On coupling

No, not that sort of coupling.

I was writing up today’s Faculty Dailies, catching up on (yet) another paper about how ribosomes control the rate of transcription.

As has been known for decades, bacterial transcription and translation are tightly coupled. What’s interesting about the recent work is that the presence/processivity of the ribosome appears to feedback on the rate of transcription by stopping the RNA polymerase from going backwards. (I can’t help but think there’s also a link between this phenomenon and the observation that rare codons slow translation, but that’s something else to worry about.)

Now, when I was working on nuclear trafficking I managed to get our lab’s website into the first page of Google hits for that term (about third, I think). That’s irrelevant: what is relevant is that I left the field nearly five years ago, and at that time we all assumed that, just as in bacteria, translation and transcription were tightly coupled in eukaryotes. How can this be, seeing as they’re in separate compartments? Well, we figured that the messenger RNA was being exported through nuclear pores while the arse-end was still being transcribed. All the RNA-binding proteins seemed to interact with enough of each other that we could happily hypothesize a continuum from chromatin through RNA polymerase through the splicing machinery to the nuclear pore.

Besides, we couldn’t figure out what made mRNA go in one direction through the pore (i.e., out)–although we were pretty certain that it was ribosomes clamping down on the mRNA as it poked out of the nuclear pore, stopping it going back in, and equilibrium dynamics doing the rest (in much the same way this paper postulates that preventing back-tracking is how ribosomes control RNA polymerase)–so this made intuitive sense and seemed to answer a lot of awkward questions. The actual mechanics were simply a matter of time, we figured.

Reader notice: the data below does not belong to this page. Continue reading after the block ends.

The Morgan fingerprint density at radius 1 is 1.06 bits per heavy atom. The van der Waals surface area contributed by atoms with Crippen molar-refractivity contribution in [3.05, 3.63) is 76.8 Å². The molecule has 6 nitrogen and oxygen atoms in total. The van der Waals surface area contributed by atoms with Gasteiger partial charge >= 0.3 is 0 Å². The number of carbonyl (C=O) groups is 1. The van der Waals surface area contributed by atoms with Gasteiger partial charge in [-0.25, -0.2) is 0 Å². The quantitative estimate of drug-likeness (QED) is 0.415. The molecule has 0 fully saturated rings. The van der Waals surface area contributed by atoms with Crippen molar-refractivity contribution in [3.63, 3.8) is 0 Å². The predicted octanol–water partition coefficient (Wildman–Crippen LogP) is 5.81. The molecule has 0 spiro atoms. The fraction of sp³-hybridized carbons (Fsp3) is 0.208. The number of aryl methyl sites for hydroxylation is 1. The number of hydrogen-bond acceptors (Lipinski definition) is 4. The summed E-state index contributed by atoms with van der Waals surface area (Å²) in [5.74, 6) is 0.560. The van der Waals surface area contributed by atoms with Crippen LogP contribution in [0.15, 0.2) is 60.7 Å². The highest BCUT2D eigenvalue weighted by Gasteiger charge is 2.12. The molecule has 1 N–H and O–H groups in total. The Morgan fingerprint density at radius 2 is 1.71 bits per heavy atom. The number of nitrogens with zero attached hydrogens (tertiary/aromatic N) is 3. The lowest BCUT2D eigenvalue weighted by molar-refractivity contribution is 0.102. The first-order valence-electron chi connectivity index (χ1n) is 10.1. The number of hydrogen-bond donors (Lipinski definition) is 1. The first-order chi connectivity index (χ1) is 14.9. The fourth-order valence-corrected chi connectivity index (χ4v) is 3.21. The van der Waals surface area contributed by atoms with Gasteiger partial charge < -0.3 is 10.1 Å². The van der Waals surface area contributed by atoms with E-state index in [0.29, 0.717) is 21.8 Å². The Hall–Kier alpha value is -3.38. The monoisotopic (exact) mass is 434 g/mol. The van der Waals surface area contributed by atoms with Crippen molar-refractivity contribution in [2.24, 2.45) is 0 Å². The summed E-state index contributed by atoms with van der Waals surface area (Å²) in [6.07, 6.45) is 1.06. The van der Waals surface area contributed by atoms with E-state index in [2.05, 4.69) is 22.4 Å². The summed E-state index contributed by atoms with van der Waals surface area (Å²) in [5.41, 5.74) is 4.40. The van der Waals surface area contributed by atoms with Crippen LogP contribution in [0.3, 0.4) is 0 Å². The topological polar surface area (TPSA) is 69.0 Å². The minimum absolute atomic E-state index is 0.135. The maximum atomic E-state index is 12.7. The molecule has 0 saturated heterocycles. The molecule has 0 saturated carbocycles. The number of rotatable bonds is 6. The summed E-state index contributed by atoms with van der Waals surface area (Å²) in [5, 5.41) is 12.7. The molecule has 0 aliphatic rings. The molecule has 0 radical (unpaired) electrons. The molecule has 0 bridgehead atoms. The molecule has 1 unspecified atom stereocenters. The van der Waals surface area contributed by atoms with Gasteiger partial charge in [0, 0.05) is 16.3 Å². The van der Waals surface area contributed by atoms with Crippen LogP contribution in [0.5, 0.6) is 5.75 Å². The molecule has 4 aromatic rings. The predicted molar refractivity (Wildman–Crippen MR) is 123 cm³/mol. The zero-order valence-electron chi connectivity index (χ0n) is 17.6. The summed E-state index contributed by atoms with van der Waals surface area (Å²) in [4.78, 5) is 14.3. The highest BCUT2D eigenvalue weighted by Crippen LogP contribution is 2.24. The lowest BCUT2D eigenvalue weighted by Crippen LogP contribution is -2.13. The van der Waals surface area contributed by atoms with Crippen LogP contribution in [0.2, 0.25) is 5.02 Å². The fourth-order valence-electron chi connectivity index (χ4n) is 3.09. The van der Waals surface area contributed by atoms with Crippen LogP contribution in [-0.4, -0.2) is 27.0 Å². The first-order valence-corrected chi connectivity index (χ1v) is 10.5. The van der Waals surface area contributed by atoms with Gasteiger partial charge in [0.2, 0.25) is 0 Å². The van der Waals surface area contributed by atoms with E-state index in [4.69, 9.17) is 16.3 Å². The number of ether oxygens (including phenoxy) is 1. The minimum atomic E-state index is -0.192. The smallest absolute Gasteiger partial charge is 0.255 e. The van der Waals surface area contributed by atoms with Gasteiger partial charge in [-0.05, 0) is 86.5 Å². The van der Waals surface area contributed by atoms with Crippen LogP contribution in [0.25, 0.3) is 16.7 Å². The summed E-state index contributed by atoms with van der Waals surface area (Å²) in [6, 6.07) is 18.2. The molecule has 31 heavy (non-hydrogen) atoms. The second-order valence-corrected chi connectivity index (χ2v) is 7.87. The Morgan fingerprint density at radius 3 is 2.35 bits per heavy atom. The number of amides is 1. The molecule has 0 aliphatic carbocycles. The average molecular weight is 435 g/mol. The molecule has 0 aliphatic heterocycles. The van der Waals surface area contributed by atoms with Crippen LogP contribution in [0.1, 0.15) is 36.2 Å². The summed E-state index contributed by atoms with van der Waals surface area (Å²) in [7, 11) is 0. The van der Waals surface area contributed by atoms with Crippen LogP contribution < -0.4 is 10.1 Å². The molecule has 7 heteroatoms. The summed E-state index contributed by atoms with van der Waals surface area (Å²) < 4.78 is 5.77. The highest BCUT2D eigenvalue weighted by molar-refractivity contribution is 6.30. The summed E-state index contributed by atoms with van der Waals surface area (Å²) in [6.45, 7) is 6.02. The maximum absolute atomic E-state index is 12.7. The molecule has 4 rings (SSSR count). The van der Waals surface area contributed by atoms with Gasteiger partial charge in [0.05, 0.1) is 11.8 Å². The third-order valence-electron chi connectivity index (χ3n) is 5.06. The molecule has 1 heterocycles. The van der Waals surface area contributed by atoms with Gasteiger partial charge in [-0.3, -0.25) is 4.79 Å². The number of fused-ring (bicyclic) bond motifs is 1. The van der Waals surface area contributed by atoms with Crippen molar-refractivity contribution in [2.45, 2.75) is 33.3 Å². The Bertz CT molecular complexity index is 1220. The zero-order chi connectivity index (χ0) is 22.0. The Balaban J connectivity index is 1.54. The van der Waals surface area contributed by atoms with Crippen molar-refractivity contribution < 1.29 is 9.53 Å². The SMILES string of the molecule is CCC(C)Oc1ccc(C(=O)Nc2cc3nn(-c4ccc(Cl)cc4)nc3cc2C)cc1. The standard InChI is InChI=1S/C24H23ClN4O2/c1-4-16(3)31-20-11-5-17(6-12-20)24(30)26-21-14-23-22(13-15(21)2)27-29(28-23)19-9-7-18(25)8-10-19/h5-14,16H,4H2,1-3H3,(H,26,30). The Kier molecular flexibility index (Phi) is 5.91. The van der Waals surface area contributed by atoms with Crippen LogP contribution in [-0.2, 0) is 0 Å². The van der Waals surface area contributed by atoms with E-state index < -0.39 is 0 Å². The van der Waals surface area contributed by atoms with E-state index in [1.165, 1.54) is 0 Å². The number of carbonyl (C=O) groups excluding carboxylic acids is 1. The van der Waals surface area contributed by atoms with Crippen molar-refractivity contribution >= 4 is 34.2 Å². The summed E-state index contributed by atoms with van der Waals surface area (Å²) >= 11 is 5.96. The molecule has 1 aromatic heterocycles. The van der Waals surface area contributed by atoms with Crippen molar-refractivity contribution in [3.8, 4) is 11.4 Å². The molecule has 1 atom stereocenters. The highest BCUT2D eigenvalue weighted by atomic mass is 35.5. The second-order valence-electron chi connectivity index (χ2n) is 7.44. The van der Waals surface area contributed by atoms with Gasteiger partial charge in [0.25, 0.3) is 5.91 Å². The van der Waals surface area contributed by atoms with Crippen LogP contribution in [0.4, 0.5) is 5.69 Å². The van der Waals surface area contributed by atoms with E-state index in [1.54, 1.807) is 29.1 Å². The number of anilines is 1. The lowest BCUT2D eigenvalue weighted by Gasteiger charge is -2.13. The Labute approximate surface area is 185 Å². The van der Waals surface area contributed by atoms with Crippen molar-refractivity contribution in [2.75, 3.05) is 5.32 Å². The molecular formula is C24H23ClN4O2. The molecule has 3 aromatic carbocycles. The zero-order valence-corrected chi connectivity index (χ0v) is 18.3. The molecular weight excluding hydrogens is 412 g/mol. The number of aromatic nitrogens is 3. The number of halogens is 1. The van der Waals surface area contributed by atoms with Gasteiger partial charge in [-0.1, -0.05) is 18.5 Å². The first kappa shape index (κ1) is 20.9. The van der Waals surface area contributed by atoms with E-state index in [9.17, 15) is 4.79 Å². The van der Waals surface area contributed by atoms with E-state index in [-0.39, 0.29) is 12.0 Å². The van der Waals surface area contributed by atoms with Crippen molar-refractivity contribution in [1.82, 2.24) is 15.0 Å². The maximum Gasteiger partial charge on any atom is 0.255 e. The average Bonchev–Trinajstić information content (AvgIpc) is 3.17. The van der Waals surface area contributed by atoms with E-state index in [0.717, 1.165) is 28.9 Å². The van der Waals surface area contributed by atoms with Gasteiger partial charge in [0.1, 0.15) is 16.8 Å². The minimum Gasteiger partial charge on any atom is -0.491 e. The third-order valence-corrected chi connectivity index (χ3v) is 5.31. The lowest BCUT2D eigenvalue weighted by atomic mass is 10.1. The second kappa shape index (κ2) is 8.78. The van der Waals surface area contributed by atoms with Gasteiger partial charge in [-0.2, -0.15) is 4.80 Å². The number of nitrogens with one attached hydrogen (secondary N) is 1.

So, coming back to this morning, I was a little surprised to find the sentence

In contrast to bacteria, transcription and translation in eukaryotes take place in different cellular compartments and are not coupled

in a “Research Highlight”:http://www.nature.com/nrg/journal/v11/n6/full/nrg2803.html in Nature Reviews Genetics.

Um, has the field done a complete volte-face while I was noodling away at zinc fingers and websites? Were we wildly ahead of our time, or just completely wrong? What is the latest thinking on this? Anybody got a Stryer?

About rpg

Scientist, poet, gadfly
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2 Responses to On coupling

  1. vishal kalel says:

    great post Richard.
    about Stryer, I think it takes some decades before things come into conventional text-books. Latest things should not come into text-books immediately, since years of rigorous validation is required to establish a concept kicking away major flaws!
    so there is no other option but to keep reading new papers and forming our own opinions, no matter anybody accepts it or not!
    If all think alike, maybe no-one is thinking! (I didn’t say that..)
    I was not sure what to do today, but your post has made my day..
    (more precisely Birthday! )
    Gonna read more about such papers today while sipping my favorite red wine..

  2. Richard P. Grant says:

    Heh! Happy birthday Vishal! Glad you like my present 😉
    Textbooks, especially in biochemistry/mol-cell biology I think, are actually pretty current. At least, when I was reading them everyday it seemed that they were citing papers only a couple of years old. And naturally, we did experiments and read papers that showed that the textbooks were wrong; but they were state of the art at the time. It’s the nature of the beast. Textbooks are a useful historical resource to see what we believed last year, maybe, but that’s a post for another day.

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